The European Toy Market – Large But Fragmented!
The European market might appear exotic and potentially lucrative at first glance. With the 2nd and 3rd biggest retailers in the world based in Europe (Carrefour & Tesco), with a population of c. 730m and a combined economy ranked by the IMF as the largest in the world, it is an opportunity too big to ignore.
Those wandering over there bright eyed with $$$ signs in their eyes however, should beware, because while Europe combined is huge commercially speaking, it’s also highly fragmented, and very easy to bite off more than you can chew. There is a large degree of homogeneity (in practical terms) about the US market for instance, but Europe doesn’t work like that.
While Europe may be of a similar(ish!) size geographically speaking to the USA, there are 44 sovereign states with their capitals in Europe, and 50 who have some territory within Europe. And for every one of those there are local customs, laws, retail differences, and in general bucketloads of cultural, legal and commercial diversity.
Furthermore, there’s a very significant language barrier to doing business, with 23 official languages of the European Union, and a mind blowing 230 languages and dialects in total. An English only speaker can’t always easily operate in every market as a sales person. To illustrate this – imagine you want to sell to retail in France or Spain, but you don’t speak French or Spanish. What can you do? You can dial head office anyway and speak English, but as we all know, it’s often fruitless calling retail switchboards in markets where you can speak the language, it doesn’t get any easier when they don’t speak the same language as you!
You can engage a distributor, which generally would be recommended to begin with, but there are market dynamics at play which complicate matters. For instance, if you sell to 2 distributors, with one in France, and one in Benelux (Belgium, Holland and Luxembourg), then their retailers might overlap territories, and generally pricing is lower in Benelux, so grey market shipment by retailers could destroy your French business and leave you with an irate, alienated distributor.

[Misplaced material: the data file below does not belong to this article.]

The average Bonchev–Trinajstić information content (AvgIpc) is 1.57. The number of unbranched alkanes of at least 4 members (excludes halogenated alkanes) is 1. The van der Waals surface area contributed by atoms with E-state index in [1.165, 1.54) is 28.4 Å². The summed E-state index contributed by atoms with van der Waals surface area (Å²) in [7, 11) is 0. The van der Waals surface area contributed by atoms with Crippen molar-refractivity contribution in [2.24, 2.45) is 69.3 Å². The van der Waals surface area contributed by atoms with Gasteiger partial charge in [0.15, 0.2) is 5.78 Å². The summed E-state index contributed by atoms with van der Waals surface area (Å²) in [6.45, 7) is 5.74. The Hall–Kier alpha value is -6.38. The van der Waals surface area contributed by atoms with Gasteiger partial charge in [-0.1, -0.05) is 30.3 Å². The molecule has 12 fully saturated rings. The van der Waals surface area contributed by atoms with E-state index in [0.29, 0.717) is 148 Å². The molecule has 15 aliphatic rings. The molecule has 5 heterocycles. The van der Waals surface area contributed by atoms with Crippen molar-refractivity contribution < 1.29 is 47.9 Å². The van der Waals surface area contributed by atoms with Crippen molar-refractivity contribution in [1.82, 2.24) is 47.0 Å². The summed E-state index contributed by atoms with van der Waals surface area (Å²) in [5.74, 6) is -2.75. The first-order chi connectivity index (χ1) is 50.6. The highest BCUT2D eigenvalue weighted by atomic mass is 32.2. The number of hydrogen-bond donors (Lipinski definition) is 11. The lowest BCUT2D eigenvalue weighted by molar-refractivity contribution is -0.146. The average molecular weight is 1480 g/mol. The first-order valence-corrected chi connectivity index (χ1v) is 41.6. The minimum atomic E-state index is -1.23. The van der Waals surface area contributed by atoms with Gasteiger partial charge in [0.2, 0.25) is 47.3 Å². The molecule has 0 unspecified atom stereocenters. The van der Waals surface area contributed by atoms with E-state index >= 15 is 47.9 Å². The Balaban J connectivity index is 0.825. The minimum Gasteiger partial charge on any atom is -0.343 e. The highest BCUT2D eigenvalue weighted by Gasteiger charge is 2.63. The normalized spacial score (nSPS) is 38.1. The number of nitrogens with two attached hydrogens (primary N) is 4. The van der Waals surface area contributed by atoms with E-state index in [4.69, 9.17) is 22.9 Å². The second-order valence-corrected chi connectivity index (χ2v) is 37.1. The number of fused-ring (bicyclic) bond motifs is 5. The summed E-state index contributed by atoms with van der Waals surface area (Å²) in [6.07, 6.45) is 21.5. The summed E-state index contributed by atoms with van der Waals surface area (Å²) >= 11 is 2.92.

Of course product localisations are needed, with some markets needing 3 languages per product or more, and in the same way as a typo would look outrageous on English language packaging, so an error in any one of those 23 official languages will also.
Our journey to securing European distribution has yet another hurdle to over come yet, in terms of customs regulations and movement of goods. Now the good thing is thanks to the European Union, trading is harmonised across EU member states, with a mostly effective ‘free’ market in operation. The challenge comes when trying to ship in Europe outside of the European Union, which at the time of writing means Iceland, Liechtenstein, Norway and Switzerland (the EFTA countries – don’t ask!), Russia, the Ukraine, Croatia, Bosnia, Macedonia, Turkey & Belarus. Now frankly, the majority of the opportunity is within the EU countries, especially UK, France, Germany, Spain & Italy, but every extra roadblock laid reduces the low hanging fruit.
As if this wasn’t all complicated enough so far, currency is another major factor. The UK has the £pound, the other EU states mostly have the €Euro, stock is bought from China in $USD, and there are a litany of other local currencies to boot (most notably in Sweden, Denmark, Poland and Switzerland)! Currency management is a vital part of trading in Europe, if you don’t want to deal with that complexity, you’d be wise to trade $USD FOB only!